Global Award

Merkel Named TIME's 2015 Person of Year

  • Why it matters

    Why it matters

    After years of negotiating tricky political issues ranging from the euro-zone debt crisis, to the influx of refugees, to the threat of terrorism, Angela Merkel has won TIME’s “Person of the Year” for being an “indispensable player” in Europe.

  • Facts


    • Angela Merkel is the first German leader since Willy Brandt in 1970, and the first woman in 29 years to be named in TIME magazine’s annual award.
    • Other German leaders that have been named “Person of the Year” include Willy Brandt (1970), Konrad Adenauer (1953) and Adolf Hitler (1938).
    • Ms. Merkel had been tipped by some to win the Nobel Peace Prize this year, but missed out.
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Angela Merkel’s role as an “indispensable player” in European affairs has won her TIME magazine’s 2015 ‘Person of the Year.’ Source: AP


TIME magazine on Wednesday named German Chancellor Angela Merkel as its 2015 “Person of the Year” for her role in effectively managing Europe’s debt and refugee crises.

Ms. Merkel, an east German physicist and the first woman to lead Germany, became the first German since former Chancellor Willy Brandt to grace the cover of the U.S. magazine.

TIME editor Nancy Gibbs said Ms. Merkel won the award because she has been an “indispensable player” in a series of crises that have engulfed Europe over the past few years.

While Ms. Merkel earned plaudits and criticism for her tough negotiations to keep Greece in the 19-nation euro common currency, the judges were moved by her politically risky decision to open Germany’s doors this year to refugees from war-torn Syria and Iraq.

Ms. Merkel’s directive to take in the refugees has cost her politically in Germany, feeding the rise of right-wing parties and straining her own ruling political coalition, especially among conservatives in her own Christian Democratic Union party.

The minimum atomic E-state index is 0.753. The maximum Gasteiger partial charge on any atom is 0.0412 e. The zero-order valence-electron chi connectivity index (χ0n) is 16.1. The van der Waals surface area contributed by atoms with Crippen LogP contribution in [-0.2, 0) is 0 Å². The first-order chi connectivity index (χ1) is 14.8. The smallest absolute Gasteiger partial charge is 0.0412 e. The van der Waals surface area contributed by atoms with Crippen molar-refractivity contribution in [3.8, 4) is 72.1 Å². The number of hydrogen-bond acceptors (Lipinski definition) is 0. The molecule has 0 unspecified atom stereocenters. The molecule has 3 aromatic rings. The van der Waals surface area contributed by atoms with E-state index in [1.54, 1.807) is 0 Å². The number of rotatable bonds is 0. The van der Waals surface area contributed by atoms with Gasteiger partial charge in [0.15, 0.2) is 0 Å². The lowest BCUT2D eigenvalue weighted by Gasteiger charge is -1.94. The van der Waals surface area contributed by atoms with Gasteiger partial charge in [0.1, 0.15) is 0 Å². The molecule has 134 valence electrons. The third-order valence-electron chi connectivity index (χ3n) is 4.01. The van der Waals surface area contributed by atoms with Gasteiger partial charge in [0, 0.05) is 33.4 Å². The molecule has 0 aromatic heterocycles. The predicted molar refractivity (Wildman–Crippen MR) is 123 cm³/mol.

So far, Germany has taken in about 1 million refugees, the equivalent after adjusting for population size of about 4 million refugees entering the United States in a matter of months.

“For asking more of her country than most politicians would dare, for standing firm against tyranny as well as expedience and for providing steadfast moral leadership in a world where it is in short supply, Angela Merkel is TIME’s Person of the Year,” Ms. Gibbs said.

The magazine prize is awarded to people who have greatly affected global policy and events. Others on TIME’s short list this year were Abu Bakr al-Baghdadi, the terrorist leader of Islamic State, and U.S. Republican presidential candidate Donald Trump, who has divided America with his xenophobic proposals.

Mr. Trump has called Ms. Merkel “insane” and the refugees “one of the great Trojan horses,” according to TIME.

Past winners have included Russian President Vladimir Putin in 2007, U.S. President Barack Obama in 2008 and in 2012, and Pope Francis in 2013. Ayatollah Khomeini of Iran was given the award in 1979 and Adolf Hitler was also awarded the title in 1938.

Cold War Chancellor Willy Brandt won the award in 1970, and Ms. Merkel is only the fourth woman to be named, individually. The last was Corazon Aquino, the first woman president of the Philippines, who was named 29 years ago.

Ms. Merkel had been tipped by some to win the Nobel Peace Prize this year, but missed out to a group of peace activists from Tunisia.

Andrea Römmele, a professor at Hertie School of Governance in Berlin, said the choice of Ms. Merkel was justified.  “I think it is a combination of her leadership role in Europe and ability to manage an incredible abundance and complexity of tasks that has brought her this title,” she told Handelsblatt Global Edition.”

Ms. Merkel, however, wasn’t at the top of everyone’s list. The U.S. Democratic presidential hopeful Bernie Sanders was voted the 2015 person of the year in a separate poll of TIME readers.

But editors, not readers, select the official winner of the magazine’s annual award, which began in 1927 and went to Charles Lindbergh, the first person to fly a plane solo across the Atlantic.

The year 2015 not only marked Ms. Merkel’s tenth year in power over the world’s fourth-largest economy, but also has seen the leader of Europe’s largest economy intervene to keep the European Union intact against currency and nationalist threats.

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